Curtis Mayfield sits at the top table of my musical heroes, next to Bob Dylan, basked in heavenly light. Curtis’s carefully considered, softly spoken voice, gentle soul and vast catalogue of cajoling civil rights’ anthems, tender love songs, stirring soundtracks and state of the nation addresses have granted him saintly status.
But what do we really know about Curtis, the man? Written by Todd Mayfield, Curtis’s second-eldest son, with Travis Atria, this new and long overdue biography paints the fullest picture to date: detailing both his genius and sides of his personality hitherto unknown to fans such as I.
The first thing to note is this biography hasn’t been authorized – nor endorsed - by the estate of Curtis Mayfield. Mayfield had ten children and following his death one can only imagine the bunfight over control of his estate. It’s a shame this book isn’t officially recognised – there’s no mention of it on the Curtis Mayfield website – as it’s a respectful, considered, articulate and loving portrait. It’s abundantly apparent how proud Todd is of his father, particularly how his music is indelibly entwined with the civil rights movement. It does however reveal elements of Curtis’s character that smudge his clean reputation. While nothing too extreme, when compared to many other soul superstars, among his considerable strengths he – like anyone – had weaknesses.
Growing up in Chicago, poor, a quiet and solitary child, insecure of his looks, beaten at school, shackled him with the classroom nickname Smut – a dark stain or blot – music offered a chance to be somebody and control his destiny. In music and business, Curtis was a quick learner. In 1958, and at the tender age of 15 he was in the Impressions, with a hit record under his belt, and on stage at the Apollo; by 18, he’d already formed his own publishing company, something relatively unheard of for young black performers bar Sam Cooke, and soon settled on a mantra of “own yourself”. Curtis Mayfield possessed an intense need for control in all areas. He was also shrewd, determined, talented and blessed with both a distinctive voice and unique guitar tuning. Some combination.
Mayfield’s prolific work rate was superhuman. Not only writing and performing for the Impressions throughout the entire 1960s (and to an unfaltering standard, there is no bad Impressions period during that decade, if you can find me any other group to do that, I'm all ears) he was racking up hits for Major Lance, Billy Butler, Gene Chandler and other artists for Okeh Records; for Jerry Butler at Vee-Jay; and providing material for acts such as the Five Stairsteps and the Fascinations on his own Windy C and Mayfield labels. Come the 1970s, he’d left the Impressions yet continued to work with them and in the first seven years of going solo wrote fifteen studio albums for himself and others. That he sustained such high quality-control for so long is nothing short of miraculous.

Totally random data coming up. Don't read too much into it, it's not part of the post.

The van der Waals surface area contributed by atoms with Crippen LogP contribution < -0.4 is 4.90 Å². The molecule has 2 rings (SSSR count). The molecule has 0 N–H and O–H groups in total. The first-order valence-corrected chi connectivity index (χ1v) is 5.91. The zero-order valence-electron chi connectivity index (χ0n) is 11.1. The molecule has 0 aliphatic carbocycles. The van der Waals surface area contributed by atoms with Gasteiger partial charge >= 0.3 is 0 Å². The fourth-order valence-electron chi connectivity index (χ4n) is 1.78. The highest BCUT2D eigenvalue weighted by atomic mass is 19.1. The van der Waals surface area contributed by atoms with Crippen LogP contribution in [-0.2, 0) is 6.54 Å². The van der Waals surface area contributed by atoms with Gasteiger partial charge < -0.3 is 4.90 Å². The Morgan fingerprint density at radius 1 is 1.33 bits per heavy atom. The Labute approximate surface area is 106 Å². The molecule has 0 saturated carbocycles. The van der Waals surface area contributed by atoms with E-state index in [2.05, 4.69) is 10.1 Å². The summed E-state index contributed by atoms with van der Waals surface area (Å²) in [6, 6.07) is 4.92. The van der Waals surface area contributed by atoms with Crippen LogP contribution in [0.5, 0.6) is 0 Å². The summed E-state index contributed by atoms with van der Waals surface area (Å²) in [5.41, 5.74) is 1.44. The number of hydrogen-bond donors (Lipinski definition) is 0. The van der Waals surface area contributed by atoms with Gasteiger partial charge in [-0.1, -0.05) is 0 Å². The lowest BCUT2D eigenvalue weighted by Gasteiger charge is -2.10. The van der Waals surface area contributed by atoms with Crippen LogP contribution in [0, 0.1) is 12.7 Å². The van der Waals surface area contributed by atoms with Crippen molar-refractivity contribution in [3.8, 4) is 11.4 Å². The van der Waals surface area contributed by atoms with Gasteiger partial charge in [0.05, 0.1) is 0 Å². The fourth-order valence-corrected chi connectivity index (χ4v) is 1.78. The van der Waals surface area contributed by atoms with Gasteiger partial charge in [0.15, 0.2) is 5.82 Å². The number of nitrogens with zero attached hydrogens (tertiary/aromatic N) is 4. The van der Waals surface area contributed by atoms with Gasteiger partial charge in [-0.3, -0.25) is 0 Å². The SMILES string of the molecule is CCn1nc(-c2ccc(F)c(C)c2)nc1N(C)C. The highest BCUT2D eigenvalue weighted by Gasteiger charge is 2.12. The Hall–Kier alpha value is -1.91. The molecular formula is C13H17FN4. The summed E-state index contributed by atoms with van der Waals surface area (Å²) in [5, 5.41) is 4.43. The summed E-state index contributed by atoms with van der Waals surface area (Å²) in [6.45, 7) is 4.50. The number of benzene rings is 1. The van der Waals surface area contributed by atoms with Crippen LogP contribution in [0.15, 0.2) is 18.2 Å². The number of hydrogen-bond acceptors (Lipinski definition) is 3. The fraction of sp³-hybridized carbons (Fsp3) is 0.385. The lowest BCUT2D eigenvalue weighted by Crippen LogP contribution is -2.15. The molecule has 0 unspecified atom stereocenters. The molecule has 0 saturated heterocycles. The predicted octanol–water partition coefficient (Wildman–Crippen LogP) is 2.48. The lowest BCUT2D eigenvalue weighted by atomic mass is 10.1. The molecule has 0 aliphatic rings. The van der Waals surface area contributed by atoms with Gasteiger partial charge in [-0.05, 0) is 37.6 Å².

Beyond the music, Todd Mayfield reveals a man of surprising contradictions. Curtis made a phenomenal amount of records yet scarcely listened to others’ music; he helped soundtrack the civil rights movement and was ‘socially conscious’ yet never voted; wrote songs containing deep spirituality yet wasn’t particularly religious. He was relaxed and easy going with musicians yet a borderline recluse at home, more comfortable locked in his room than socialising with friends and family.
Then there are those weaknesses, and it’s likely the exposure of these have rattled the cage of Mayfield’s estate. Curtis, possibly understandably considering his formative years, never learnt to keep it in his trousers once opportunities presented themselves. There are some drug issues; I wouldn’t expect otherwise. Harder and sadder to read are the temperamental outbursts of violence towards his partners. Todd doesn’t shy away from these issues and credit to him for that although he frequently appears to excuse his father’s less savoury and divided side on him being a Gemini, which is handy to know if you’re born within that star sign.
The final chapter in Curtis’s story is, of course, one of utter tragedy. I had to brace myself simply to read it, so goodness knows what it took to write. At an open-air show in Brooklyn on 13 August 1990, Curtis Mayfield was introduced to the audience. He walked across the stage, guitar strapped across his body, and then “Hell paid him a visit”. It was the last time he walked or felt his guitar. Gusts of wind sent lighting rigs crashing into the back of Curtis’s neck. He was 48 and spent the rest of his life a quadriplegic. The longest living quadriplegic on record survived ten years. Curtis lasted, often in sheer agony, for nine, never succumbing to self-pity or asking – aloud at least – ‘Why me?’
Traveling Soul is essential reading, packed with revelations and puts Mayfield's music in context of the times. Todd’s assessments of his father’s albums are even-handed and his insight into his character illuminating. It contains a mix of thorough research and personal experience. He tells it like it was, sugar coating nothing. It’s real, it feels like the truth, from the heart. Perhaps Todd occasionally overplays Curtis’s influence and legacy but that’s understandable, it’s his dad after all. For me, after reading this, Curtis Mayfield might not have been a saint but his heavenly light shines brighter than ever.
Traveling Soul: The Life of Curtis Mayfield by Todd Mayfield with Travis Atria is published by Chicago Review Press, out now.
|Todd and Curtis Mayfield|